Tajik Language - Adding support for a new language

Dmitrijs Ledkovs xnox at debian.org
Thu Aug 1 12:43:32 UTC 2013

On 1 August 2013 13:30, Christian PERRIER <bubulle at debian.org> wrote:
> Quoting Victor Ibragimov (victor.ibragimov at gmail.com):
>> But how about Gnome and KDE? Recently, we did a great job for Gnome
>> https://l10n.gnome.org/languages/tg/gnome-3-10/ui/, but I still see
>> incomplete translations of those 100% files on Debian pages
>> http://www.debian.org/international/l10n/po/tg  )))). How often PO files
>> from the upstream are updated for Debian? Should I update those files
>> manually or it is done automatically at a certain time?
> It depends on several factors:
> 1) first of all, what is done in Launchpad has to go upstream
> 2) then, once upstream incorporates the translation in a new release,
> that new upstream release has to be packaged for Debian (and indeed
> Ubuntu as well).

Ubuntu specific packages should be translated in Launchpad, and
translations there are merged/imported from packages thus stuff that
tinkers into debian/upstream gets merged together.

Updating languages packs (translations) post-ubuntu release only
happens mostly via launchpad translations exports, so it's the
preffered way to update translations post-release. (think e.g. 12.04

> Step 1) is something I don't really know how it's working and if even
> someone in the Canonical/Ubuntu/Launchpad world guarantuees it really
> happens.

Moving things upstream is well manual work. I know kubuntu team
closely forward / redirect translators to kde & generate kde
translation packs post-release.
At one time gnome translations were actively forwarded, not sure
who/where/what is coordinated at the moment.
For debian specific packages, e.g. d-i, DDs who work in Ubuntu
redirect translators to debian =) like I did for Tajik ;-)

> If it does, fine. If it doesn't, then work is partly lost.

I'd rather say is stuck in one distribution only (e.g. Ubuntu) and
degrades with time (bit rots...).

> This is precisely the reason for which, we (Debian i18n folks) do NOT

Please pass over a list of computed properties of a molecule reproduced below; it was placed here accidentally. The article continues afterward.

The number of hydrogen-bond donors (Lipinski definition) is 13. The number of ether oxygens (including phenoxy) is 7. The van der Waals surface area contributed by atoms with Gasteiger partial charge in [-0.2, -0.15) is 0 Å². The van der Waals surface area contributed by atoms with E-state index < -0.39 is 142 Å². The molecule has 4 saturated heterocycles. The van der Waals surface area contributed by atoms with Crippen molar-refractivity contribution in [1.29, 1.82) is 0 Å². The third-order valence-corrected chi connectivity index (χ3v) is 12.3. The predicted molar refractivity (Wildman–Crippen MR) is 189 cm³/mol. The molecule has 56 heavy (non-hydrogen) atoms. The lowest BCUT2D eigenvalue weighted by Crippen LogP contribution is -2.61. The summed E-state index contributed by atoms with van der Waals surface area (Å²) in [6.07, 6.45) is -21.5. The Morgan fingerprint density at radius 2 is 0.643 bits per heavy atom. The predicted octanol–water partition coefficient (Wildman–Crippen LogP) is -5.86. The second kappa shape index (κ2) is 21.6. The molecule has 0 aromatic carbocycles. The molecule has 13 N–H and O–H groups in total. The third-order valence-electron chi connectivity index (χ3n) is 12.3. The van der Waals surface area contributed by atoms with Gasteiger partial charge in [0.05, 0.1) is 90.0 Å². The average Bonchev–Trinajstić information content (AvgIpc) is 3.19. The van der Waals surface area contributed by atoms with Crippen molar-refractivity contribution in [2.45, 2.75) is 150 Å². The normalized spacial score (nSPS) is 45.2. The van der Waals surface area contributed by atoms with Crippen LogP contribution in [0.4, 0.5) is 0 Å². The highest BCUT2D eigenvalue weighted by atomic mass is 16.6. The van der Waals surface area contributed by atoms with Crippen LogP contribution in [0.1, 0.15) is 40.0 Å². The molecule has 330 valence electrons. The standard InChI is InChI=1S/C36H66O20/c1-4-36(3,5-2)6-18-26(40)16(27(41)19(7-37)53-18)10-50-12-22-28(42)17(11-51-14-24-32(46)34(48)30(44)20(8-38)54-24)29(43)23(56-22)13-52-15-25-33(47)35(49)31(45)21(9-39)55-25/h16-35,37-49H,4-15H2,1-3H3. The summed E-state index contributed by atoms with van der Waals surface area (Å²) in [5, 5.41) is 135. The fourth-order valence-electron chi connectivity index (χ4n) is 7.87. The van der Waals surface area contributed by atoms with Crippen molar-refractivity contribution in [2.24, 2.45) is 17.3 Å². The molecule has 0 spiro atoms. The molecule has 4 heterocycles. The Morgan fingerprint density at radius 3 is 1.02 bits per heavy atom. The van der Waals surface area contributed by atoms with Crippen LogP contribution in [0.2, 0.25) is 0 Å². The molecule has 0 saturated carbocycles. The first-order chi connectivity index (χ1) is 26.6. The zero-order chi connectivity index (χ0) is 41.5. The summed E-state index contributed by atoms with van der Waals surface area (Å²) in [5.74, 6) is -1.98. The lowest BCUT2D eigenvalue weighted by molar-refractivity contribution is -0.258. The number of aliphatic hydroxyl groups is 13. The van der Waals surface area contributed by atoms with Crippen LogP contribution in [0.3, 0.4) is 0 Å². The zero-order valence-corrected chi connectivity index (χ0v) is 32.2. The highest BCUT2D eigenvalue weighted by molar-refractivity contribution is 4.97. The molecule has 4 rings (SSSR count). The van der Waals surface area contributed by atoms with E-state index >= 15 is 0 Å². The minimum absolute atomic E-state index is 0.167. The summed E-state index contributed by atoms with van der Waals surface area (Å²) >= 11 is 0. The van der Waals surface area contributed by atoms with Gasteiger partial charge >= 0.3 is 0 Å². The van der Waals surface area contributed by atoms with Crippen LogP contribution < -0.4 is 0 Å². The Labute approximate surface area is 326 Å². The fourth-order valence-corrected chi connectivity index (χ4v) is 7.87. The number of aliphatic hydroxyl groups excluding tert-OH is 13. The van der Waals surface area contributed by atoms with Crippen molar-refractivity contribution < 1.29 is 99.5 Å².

> encourage people to work on upstream translation in the downstream
> distributions.
> Translation of software has to be done with upstreams: KDE, Gnome,
> LibreOffice and (imho) not in distros.
> I know Launchpad/rosetta seems appealing, attractive, etc. But as long
> as nothing guarantees that localization work done there ends up in
> upstream projects (and then later in all distros : Debian, Fedora,
> RHEM, CentOS, etc.) I would not encourage anyone to work there *unless
> the upstream authors have chosen to use Launchpad as their development
> and localization framework*.

I like using rosetta as a translation repository. Since it imports all
strings from all projects known to launchpad, it offers many
translation suggestions. Surprisingly there are a lot of common
strings in all projects (New, Ok, Open, Save, Exit, etc.) such that
bulk of initial translations can be done very quickly with launchpad
suggestions. Then export it & take it up upstream.

> As a consequence, when it comes at Debian i18n, we only focus on
> things where Debian *is* the upstream: the installer, our native
> packages (dpkg, apt, debconf and dozens of others), our webpages, our
> communication material (such as Debian News), etc.
> What you mention about Gnome is probably because not all of Gnome 3.10
> is in Debian yet. Transitions for environments such as Gnome and KDE
> take a very significant time for packagers to work on them (for
> instance, KDE 4.10 just landed in Debian usntable) so that explains
> why it takes time for your l1n work to end up in the distribution.



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